DRP - Digital Risk Protection
Digital risks exist on social media and web channels, outside most organization's line of visibility. Organizations struggle to monitor these external, unregulated channels for risks targeting their business, their employees or their customers.
Categories of risk include cyber (insider threat, phishing, malware, data loss), revenue (customer scams, piracy, counterfeit goods) brand (impersonations, slander), and physical (physical threats, natural disasters).
Due to the explosive growth of digital risks, organizations need a flexible, automated approach that can monitor digital channels for organization-specific risks, trigger alerts and remediate malicious posts, profiles, content or apps.
Digital risk protection (DRP) is the process of protecting social media and digital channels from security threats and business risks such as social engineering, external fraud, data loss, insider threat and reputation-based attacks. Digital Risk Protection reduces risks that emerge from digital transformation, protecting against the unwanted exposure of a company’s data, brand, and attack surface and providing actionable insight on threats from the open, deep, and dark web.
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F.A.Q about DRP - Digital Risk Protection
What is a digital risk?
Digital risks can take many forms. Most fundamentally, what makes a risk digital? Digital risk is any risk that plays out in one form or another online, outside of an organization’s IT infrastructure and beyond the security perimeter. This can be a cyber risk, like a phishing link or ransomware via LinkedIn, but can also include traditional risks with a digital component, such as credit card money flipping scams on Instagram.
What are the features of Digital Risk Protection?
The features are:
- Protecting yourself from digital risk by building a watchtower, not a wall. A new Forrester report identifies two objectives for any digital risk protection effort: identifying risks and resolving them.
- Digital risk comes in many forms, like unauthorized data disclosure, threat coordination from cybercriminals, risks inherent in the technology you use and in your third-party associates, and even from your own employees.
- The best solutions should automate the collection of data and draw from many sources, should have the capabilities to map, monitor, and mitigate digital risk, and should be flexible enough to be applied in multiple use cases — factors that many threat intelligence solutions excel in.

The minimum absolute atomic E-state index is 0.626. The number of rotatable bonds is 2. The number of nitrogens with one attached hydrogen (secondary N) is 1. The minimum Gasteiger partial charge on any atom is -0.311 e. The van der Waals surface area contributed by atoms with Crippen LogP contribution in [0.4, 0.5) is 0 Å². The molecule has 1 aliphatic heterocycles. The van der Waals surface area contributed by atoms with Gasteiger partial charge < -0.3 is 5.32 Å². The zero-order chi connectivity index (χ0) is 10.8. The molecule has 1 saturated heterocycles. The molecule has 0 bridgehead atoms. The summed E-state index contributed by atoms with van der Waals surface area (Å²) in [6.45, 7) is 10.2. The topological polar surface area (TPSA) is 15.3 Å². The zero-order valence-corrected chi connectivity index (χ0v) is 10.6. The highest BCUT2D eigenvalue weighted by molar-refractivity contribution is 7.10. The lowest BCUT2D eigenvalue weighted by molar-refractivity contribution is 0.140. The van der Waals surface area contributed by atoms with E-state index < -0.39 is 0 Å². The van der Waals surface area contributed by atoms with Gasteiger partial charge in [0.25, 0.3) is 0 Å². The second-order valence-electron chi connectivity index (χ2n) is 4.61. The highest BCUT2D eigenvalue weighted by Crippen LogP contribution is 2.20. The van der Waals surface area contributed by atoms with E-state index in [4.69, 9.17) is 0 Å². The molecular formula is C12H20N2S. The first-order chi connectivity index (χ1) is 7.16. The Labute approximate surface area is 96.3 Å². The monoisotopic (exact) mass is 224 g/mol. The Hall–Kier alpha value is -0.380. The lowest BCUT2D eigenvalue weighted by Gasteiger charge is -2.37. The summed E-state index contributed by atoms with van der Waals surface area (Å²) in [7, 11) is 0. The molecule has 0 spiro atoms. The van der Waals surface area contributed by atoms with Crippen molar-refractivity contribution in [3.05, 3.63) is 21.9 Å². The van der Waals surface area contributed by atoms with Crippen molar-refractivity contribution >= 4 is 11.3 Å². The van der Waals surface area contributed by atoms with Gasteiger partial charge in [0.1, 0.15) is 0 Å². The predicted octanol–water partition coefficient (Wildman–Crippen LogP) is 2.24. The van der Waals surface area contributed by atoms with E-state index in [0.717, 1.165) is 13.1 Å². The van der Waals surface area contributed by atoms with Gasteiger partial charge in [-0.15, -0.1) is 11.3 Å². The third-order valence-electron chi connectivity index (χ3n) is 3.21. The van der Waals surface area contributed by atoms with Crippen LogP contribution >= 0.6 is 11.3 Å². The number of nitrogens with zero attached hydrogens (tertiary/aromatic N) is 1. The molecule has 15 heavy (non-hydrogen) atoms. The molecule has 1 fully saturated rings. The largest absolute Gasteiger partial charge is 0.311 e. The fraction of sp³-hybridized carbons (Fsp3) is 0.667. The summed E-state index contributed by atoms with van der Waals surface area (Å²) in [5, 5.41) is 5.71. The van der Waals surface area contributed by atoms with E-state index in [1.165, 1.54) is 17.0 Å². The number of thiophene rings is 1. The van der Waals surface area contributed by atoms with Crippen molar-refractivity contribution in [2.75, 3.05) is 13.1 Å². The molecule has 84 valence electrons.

What elements constitute a digital risk?
Unauthorized Data Disclosure
This includes the theft or leakage of any kind of sensitive data, like the personal financial information of a retail organization’s customers or the source code for a technology company’s proprietary products.
Threat Coordination Activity
Marketplaces and criminal forums on the dark web or even just on the open web are potent sources of risk. Here, a vulnerability identified by one group or individual who can’t act on it can reach the hands of someone who can. This includes the distribution of exploits in both targeted and untargeted campaigns.
Supply Chain Issues
Business partners, third-party suppliers, and other vendors who interact directly with your organization but are not necessarily following the same security practices can open the door to increased risk.
Even the most secure and unbreakable lock can still easily be opened if you just have the right key. Through social engineering efforts, identity or access management and manipulation, or malicious insider attacks coming from disgruntled employees, even the most robust cybersecurity program can be quickly subverted.
This broad category includes all of the risks you must consider across the different technologies your organization might rely on to get your work done, keep it running smoothly, and tell people about it.
- Physical Infrastructure: Countless industrial processes are now partly or completely automated, relying on SCADA, DCS, or PLC systems to run smoothly — and opening them up to cyber attacks (like the STUXNET attack that derailed an entire country’s nuclear program).
- IT Infrastructure: Maybe the most commonsensical source of digital risk, this includes all of the potential vulnerabilities in your software and hardware. The proliferation of the internet of things devices poses a growing and sometimes underappreciated risk here.
- Public-Facing Presence: All of the points where you interact with your customers and other public entities, whether through social media, email campaigns, or other marketing strategies, represent potential sources of risk.